How is Planned Parenthood using federal funding? The question has sparked enough anger and controversy in Congress to lead to a potential government shutdown. Above, anti-abortion advocate Linda Heilman prays, demonstrating opposition to congressional funding of Planned Parenthood, in Washington, D.C. on Sept. 21, 2015. Win McNamee/Getty Images

A congressional debate over whether to defund Planned Parenthood or shut down the government may be over. Senate Minority Leader Mitch McConnell moved to take out a key budget provision that would have cut federal funding to Planned Parenthood, the Associated Press reported Monday.

But in what ways, and how much, does the government actually support Planned Parenthood? Here’s what you need to know about how the federal government supports one of the country’s biggest women’s healthcare providers.

The government is the largest source of revenue for Planned Parenthood, contributing 41 percent, or $528.4 million, of $1.3 billion in revenue, according to the group’s 2013-2014 annual report. The second-largest portion of its revenue, at 30 percent or 391.8 million, came from private sources. The rest came from non-government and other sources.

The federal funding comes from Medicaid, the government healthcare program for low-income or disabled Americans, and Title X, a federal program for family planning and preventative health services for low-income Americans, National Public Radio has reported. By law, funding under Title X cannot go to abortions. Medicaid funding is allowed to cover abortion in cases of incest or rape, or when a pregnant woman's life is in danger, the American Civil Liberties Union has explained. So when Planned Parenthood does carry out abortions, those procedures are largely done with private sources of funding.

In 2013 and 2014, three quarters of Planned Parenthood’s services went to providing contraception and testing or treating for sexual transmitted infections and diseases. Cancer screening and prevention constituted 9 percent of its services and 11 percent went to “other women’s health services.” Abortions constituted just 3 percent of Planned Parenthood's services. One percent went to “other services,” according to the annual report.

A significant--and therefore crucial--portion of Planned Parenthood's funding comes from the government and the vast majority of its services are preventative, the numbers show. Yet recent calls to end federal funding to Planned Parenthood are only the latest in decades of political controversy over the organization. Meanwhile, the legal questions raised in the most recent controversy were actually settled decades ago, in the early 1990s, NPR has reported.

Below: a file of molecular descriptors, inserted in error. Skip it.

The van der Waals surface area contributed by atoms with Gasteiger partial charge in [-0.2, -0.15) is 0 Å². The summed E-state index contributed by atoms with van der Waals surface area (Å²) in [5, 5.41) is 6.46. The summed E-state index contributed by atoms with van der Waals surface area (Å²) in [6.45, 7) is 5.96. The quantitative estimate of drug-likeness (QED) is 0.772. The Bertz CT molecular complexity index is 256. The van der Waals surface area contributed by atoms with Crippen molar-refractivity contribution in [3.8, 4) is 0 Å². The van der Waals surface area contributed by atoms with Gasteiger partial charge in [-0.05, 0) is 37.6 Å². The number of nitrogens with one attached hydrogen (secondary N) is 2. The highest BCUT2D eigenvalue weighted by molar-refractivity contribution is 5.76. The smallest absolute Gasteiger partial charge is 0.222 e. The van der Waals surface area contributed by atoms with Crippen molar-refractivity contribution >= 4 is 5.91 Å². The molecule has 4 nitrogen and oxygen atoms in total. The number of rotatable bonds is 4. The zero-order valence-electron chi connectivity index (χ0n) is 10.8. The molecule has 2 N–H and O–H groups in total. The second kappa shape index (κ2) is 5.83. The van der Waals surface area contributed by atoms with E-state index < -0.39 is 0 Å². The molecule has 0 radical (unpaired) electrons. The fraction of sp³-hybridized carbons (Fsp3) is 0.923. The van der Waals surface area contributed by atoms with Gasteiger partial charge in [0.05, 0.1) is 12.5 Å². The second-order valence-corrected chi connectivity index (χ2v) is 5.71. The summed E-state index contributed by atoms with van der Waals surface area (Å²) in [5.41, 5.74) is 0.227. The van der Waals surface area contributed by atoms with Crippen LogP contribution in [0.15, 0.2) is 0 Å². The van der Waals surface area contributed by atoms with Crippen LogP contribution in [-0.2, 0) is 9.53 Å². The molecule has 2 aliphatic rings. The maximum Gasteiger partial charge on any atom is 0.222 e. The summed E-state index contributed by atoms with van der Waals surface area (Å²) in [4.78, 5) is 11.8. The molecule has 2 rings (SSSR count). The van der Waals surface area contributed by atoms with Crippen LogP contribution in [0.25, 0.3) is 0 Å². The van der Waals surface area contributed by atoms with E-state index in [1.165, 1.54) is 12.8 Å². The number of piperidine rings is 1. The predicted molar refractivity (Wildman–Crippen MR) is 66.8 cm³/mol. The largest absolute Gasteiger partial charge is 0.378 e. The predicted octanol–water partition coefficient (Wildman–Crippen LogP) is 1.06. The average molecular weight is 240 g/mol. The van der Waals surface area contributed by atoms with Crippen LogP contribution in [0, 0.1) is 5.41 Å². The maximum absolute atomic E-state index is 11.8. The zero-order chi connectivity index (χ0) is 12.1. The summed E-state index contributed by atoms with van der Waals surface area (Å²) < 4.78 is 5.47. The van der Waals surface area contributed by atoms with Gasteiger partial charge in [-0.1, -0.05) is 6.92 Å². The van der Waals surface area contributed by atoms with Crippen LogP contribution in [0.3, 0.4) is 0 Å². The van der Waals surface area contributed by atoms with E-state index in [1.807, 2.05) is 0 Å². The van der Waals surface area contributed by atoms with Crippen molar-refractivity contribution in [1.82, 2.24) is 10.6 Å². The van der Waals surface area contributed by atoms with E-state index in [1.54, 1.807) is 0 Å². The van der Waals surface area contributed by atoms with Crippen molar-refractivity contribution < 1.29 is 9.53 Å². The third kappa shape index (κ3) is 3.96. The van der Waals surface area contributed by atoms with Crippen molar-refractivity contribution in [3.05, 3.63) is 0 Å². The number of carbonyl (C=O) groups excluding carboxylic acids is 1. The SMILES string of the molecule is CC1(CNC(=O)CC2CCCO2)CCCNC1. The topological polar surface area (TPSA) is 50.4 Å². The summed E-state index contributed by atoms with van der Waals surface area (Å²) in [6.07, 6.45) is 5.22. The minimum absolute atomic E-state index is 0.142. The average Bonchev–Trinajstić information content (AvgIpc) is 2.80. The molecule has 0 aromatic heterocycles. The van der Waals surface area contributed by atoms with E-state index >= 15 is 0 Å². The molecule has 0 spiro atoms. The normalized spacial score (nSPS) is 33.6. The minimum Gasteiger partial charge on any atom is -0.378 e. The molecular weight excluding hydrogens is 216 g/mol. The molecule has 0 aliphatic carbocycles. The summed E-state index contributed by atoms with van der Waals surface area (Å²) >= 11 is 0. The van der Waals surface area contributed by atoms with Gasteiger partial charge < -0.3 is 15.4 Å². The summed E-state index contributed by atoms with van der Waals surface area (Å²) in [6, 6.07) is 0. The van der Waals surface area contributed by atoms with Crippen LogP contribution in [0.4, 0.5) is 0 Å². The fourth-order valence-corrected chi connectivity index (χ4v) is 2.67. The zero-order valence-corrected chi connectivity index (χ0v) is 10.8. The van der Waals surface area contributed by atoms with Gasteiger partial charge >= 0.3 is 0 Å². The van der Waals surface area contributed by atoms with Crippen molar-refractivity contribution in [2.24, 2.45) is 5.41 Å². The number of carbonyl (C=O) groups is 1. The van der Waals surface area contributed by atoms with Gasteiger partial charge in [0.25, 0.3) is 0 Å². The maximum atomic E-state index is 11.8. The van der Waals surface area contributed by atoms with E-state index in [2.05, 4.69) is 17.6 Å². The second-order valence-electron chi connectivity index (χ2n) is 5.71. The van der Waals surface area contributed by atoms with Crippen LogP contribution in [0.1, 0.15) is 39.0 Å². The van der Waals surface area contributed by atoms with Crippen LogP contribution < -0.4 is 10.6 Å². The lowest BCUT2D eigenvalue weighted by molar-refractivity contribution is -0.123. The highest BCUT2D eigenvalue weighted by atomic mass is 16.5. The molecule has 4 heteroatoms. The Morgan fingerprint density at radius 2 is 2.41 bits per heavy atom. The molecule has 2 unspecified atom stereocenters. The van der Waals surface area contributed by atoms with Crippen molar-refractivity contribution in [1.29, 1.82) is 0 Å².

In the 1980s, the administration of President Ronald Reagan banned federal funds from going to fetal tissue research. President Bill Clinton overturned that ban with an executive order in 1993, after which Congress passed a law that allowed for the purchase and use of fetal tissue for research “regardless of whether the tissue is obtained pursuant to a spontaneous or induced abortion or pursuant to a stillbirth.”

Republicans in the House have called for defunding Planned Parenthood before. In 2011, an anti-abortion group published videos, later revealed to be heavily edited, that accused Planned Parenthood of doing nothing to help minors being sexually abused.

The recent defunding demands were sparked by videos, released in July, in which members of an anti-abortion group secretly recorded a conversation with officers from Planned Parenthood about transferring fetal tissue to research facilities. Republicans quickly demanded the government defund the national women’s healthcare provider, proposing legislation in August to cut funding to Planned Parenthood and attaching it to a crucial government spending bill.

A first vote on McConnell’s legislation is expected Monday evening, with a final vote as early as Tuesday. But two House committees have also released drafts of legislation to defund the organization by taking away the $350 million it receives from Medicaid. It would also repeal key parts of the Affordable Care Act, President Barack Obama’s signature healthcare law.